Hooked on hyperbolic geometry

Benjamin Steinhurst, Ph.D., demonstrates a crocheting method in his Crocheted Hyperbolic Geometry Jan term course. (Emma Carter / McDaniel Free Press)Benjamin Steinhurst, Ph.D., demonstrates a crocheting method in his Crocheted Hyperbolic Geometry Jan term course. (Emma Carter / McDaniel Free Press)

“How tall are your stitches?” and “are there any colors people would like me to get more of?” are not questions you typically hear a professor ask in a college mathematics course.

In his Crocheted Hyperbolic Geometry Jan term course, Benjamin Steinhurst, Ph.D., challenges his students to understand hyperbolic geometry through the art of crocheting.

Most people are at least somewhat familiar with Euclidean geometry, which is commonly taught in high school; this type of geometry is easily written on paper – think of drawing and labeling the angles on a parallelogram.

But hyperbolic geometry is more complex, one of its most remarkable differences being that within this methodology, the sum of a triangle’s angles is always equal to less than 180 degrees, which contradicts Euclidean geometry’s commonly-known teaching that the sum does add to 180 degrees, or a straight line.

Hyperbolic geometry is much harder to figure out because for a long, long time, there weren’t good ways of drawing what hyperbolic geometry looked like,” said Steinhurst, assistant professor of mathematics. “It was all completely abstract reasoning in this very dry way that turned students off completely.”

This is where crocheting mingles with geometry. Daina Taimina, a mathematician at Cornell University, where Steinhurst has also previously taught, introduced crocheting as a means to understand this kind of math.

“Taimina realized that with relatively simple crocheting, you can make an object that had all the right characteristics [of hyperbolic geometry],” Steinhurst said.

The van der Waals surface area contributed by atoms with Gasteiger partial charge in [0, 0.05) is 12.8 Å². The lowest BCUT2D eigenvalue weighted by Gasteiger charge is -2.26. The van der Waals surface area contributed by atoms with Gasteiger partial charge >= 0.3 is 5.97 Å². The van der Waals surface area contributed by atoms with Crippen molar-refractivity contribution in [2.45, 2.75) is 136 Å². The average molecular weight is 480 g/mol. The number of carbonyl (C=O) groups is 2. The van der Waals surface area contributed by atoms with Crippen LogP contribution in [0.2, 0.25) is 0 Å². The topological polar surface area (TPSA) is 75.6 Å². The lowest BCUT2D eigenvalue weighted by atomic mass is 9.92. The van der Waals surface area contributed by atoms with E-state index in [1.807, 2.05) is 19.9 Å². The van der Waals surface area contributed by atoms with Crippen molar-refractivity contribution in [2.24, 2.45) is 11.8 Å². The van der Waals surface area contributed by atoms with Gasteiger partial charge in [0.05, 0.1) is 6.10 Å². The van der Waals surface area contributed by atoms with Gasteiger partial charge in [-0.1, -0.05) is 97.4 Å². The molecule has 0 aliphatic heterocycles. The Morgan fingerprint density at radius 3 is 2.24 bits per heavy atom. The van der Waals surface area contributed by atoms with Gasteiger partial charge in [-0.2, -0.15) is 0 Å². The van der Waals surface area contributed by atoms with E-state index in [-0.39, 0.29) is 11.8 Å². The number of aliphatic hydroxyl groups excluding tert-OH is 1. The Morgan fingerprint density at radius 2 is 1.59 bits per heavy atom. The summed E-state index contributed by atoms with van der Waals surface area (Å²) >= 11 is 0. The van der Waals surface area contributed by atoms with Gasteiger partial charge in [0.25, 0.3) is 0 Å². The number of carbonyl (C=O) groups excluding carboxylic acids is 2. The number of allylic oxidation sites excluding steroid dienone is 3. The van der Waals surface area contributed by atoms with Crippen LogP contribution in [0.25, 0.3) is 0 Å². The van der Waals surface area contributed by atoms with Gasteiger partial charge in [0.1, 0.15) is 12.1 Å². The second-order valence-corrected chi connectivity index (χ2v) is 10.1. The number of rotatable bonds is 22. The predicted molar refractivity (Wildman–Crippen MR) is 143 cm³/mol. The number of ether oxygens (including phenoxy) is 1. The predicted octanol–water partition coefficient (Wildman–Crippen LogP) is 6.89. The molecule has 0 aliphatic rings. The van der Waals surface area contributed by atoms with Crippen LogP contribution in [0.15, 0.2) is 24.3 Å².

Certain crocheted objects can be folded in a way that demonstrates how a hyperbolic triangle’s angles do not add up to 180 degrees: the crocheted hyperbolic plane that each class member makes and works with, a small woven piece of fabric whose edges resemble wavy coral, is folded various ways and marked on the folds with pieces of thread. Students can take these fold lines and make them into a triangle, then find that its angles add to less than 180 degrees.

This January marks the third time Steinhurst has been teaching these methods in his hyperbolic crocheting course.

While he has been crocheting since middle school – mostly blankets, he said – many of Steinhurst’s students this semester had never crocheted before the beginning of the 2019 Jan term.

Sophomore Mackenzie Meyer didn’t initially expect to be on campus for this short semester, but when the study abroad Jan term she had planned on taking was canceled, she considered crocheting. Meyer said her mother knows how to knit, and so she decided to learn to crochet.

“[My mom] will teach me to knit; I’ll teach her to crochet,” the biology major said, speaking of plans for when she returns home.

Despite the students’ beginner status, Steinhurst said they’re catching on quickly.

“[The students] have already all shown me that they can sew 40 grams in two days,” he said. Grams refer to the amount of yarn by weight; 40 grams of the yarn Steinhurst’s students use is equivalent to about 40 yards.

Jonathan Lingg, a junior psychology major, said he might even try crocheting on his own after Jan term.

“I’ll probably try it out in the future, see if I can make something for myself,” he said.

The course tackles more than just crocheting and geometric equations, however.

“There’s a large historical, philosophical component to this class,” said Steinhurst.

For centuries, hyperbolic geometry was regarded as an abstract concept that may not even exist. Steinhurst teaches how this branch of geometry transitioned into a legitimate topic among mathematicians beginning in the nineteenth century: his course sheds light on hyperbolic geometry in a broader context than just in a niche corner of mathematics.

For Steinhurst, this is what the class is about.

That’s actually really the point of the class. It ends up being a sort of, ‘what is mathematics?’ rather than ‘you need to know these five things really well,'” he said.

He said the course’s mathematical and philosophical components complement each other.

I think the math aspect [of the course] is really helping them understand how the history and the philosophy came to be.”

And it seems to stick with the students – most notably during their crocheting hour in the second half of class, where Steinhurst hears and takes part in informal conversation.

“Largely, it ends up being about math,” Steinhurst said.

Free Press Arts & Culture Editor Laurel Pogue and Co-Features Editor Erin Pogue are enrolled in Steinhurst’s course. They were not involved in the editorial process of this article.